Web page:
We live in a new age of superstition and bloodthirsty gods, of collective madness. Its icons are the suicide bomber, the veil, and the video camera. ...
We are not (yet) at war with Islam, but the extreme believers within Islam are convinced that they are soldiers in a religious war against us. Despite their rhetoric, they are the crusaders. Even our conceptions of the struggle are asymmetrical. Despite the horrors we have witnessed, we have yet to take religious terrorists seriously on their own self-evident terms. We invaded a succession of their tormented countries, but haven't come close to penetrating their souls. The hermetic universe of the Islamist terrorist is immune to our reality (if not to our bullets), but our intellectuals appear equally incapable of accepting the religious extremist's reality.
Samuel Huntington wrote in a 1993 Foreign Affairs article that the primary driver of international conflicts in the 21st century would be a clash of civilizations.
"It is my hypothesis that the fundamental source of conflict in this new world will not be primarily ideological or primarily economic. The great divisions among humankind and the dominating source of conflict will be cultural. Nation states will remain the most powerful actors in world affairs, but the principal conflicts of global politics will occur between nations and groups of different civilizations. The clash of civilizations will dominate global politics. The fault lines between civilizations will be the battle lines of the future."
This does not mean that all-out hostilities between Islam and the West are unavoidable. But it does imply that cultural conflict and competition is inevitable and that these clashes must be played out on some sort of battlefield, though not necessarily a physical one. The attitude of many Western intellectuals paralyzed by the cult of multiculturalism is ironically that "they don't do culture". Mark Steyn understood that multiculturalism was fundamentally about evading cultural conflicts rather than resolving them. In the New Criterion he wrote: "the great thing about multiculturalism is that it doesn’t involve knowing anything about other cultures—the capital of Bhutan, the principal exports of Malawi, who cares? All it requires is feeling good about other cultures. It’s fundamentally a fraud, and I would argue was subliminally accepted on that basis".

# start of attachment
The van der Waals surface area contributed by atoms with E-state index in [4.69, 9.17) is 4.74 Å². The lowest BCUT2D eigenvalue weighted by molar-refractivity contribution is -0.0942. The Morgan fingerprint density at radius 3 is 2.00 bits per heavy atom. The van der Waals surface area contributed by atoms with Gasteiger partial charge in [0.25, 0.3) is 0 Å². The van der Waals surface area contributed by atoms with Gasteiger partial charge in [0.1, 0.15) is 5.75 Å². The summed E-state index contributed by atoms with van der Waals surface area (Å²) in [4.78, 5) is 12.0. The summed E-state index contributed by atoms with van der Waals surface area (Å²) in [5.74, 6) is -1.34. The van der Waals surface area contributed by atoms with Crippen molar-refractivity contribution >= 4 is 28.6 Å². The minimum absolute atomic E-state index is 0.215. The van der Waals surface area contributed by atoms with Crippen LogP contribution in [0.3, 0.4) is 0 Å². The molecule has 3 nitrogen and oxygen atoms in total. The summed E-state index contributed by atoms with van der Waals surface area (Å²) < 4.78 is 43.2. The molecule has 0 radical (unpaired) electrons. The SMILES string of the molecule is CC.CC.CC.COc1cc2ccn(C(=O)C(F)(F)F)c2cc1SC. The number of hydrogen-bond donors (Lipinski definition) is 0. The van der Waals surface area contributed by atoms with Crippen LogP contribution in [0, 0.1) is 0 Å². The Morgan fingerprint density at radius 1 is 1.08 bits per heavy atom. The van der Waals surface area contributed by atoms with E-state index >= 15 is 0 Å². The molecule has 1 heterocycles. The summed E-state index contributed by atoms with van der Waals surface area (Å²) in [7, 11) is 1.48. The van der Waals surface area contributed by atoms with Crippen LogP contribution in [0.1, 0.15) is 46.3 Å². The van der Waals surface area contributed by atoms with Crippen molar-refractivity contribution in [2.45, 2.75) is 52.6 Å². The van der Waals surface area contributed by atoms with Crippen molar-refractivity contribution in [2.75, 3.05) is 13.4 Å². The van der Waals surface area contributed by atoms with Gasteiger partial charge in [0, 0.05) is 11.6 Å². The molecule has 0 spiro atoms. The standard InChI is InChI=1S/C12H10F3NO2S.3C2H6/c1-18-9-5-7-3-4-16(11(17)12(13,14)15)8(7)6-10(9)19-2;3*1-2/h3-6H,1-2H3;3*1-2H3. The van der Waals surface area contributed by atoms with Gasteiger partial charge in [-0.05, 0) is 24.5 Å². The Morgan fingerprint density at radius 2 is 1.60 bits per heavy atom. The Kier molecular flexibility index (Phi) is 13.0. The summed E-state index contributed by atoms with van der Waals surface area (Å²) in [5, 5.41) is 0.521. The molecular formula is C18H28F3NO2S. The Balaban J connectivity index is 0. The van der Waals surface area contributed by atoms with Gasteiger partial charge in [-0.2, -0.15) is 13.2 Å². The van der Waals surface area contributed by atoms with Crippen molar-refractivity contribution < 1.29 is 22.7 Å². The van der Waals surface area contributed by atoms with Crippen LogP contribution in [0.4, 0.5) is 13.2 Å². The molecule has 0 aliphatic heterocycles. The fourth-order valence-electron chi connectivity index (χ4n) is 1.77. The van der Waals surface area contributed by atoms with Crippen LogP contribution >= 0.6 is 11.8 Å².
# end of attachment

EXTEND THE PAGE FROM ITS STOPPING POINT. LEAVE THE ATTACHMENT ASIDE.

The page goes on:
The challenge raised by Peters, Huntington and Steyn is to accept the existence of a clash of civilizations and find modalities -- preferably peaceful ones -- in which to resolve them.
No one can foresee where the Danish cartoon controversy will lead. At best both sides will return to their lines of departure after having made their points, each with a renewed respect for the other. The West should understand, if it didn't realize it before, that Muslims are willing to fight for their religion. And Muslims should understand, from the cartoon controversy, that whatever they had heard to the contrary it goes double ditto for the West. And in the long run that grudging respect may make the the process of winning over the Muslim moderates easier than feigning the cheap and superficial attitude of multiculturalism. For who in Islam would believe in us if we did not believe in ourselves? Who in Islam could trust that we would fight at their side if we could not defend all that we were, all that we believed?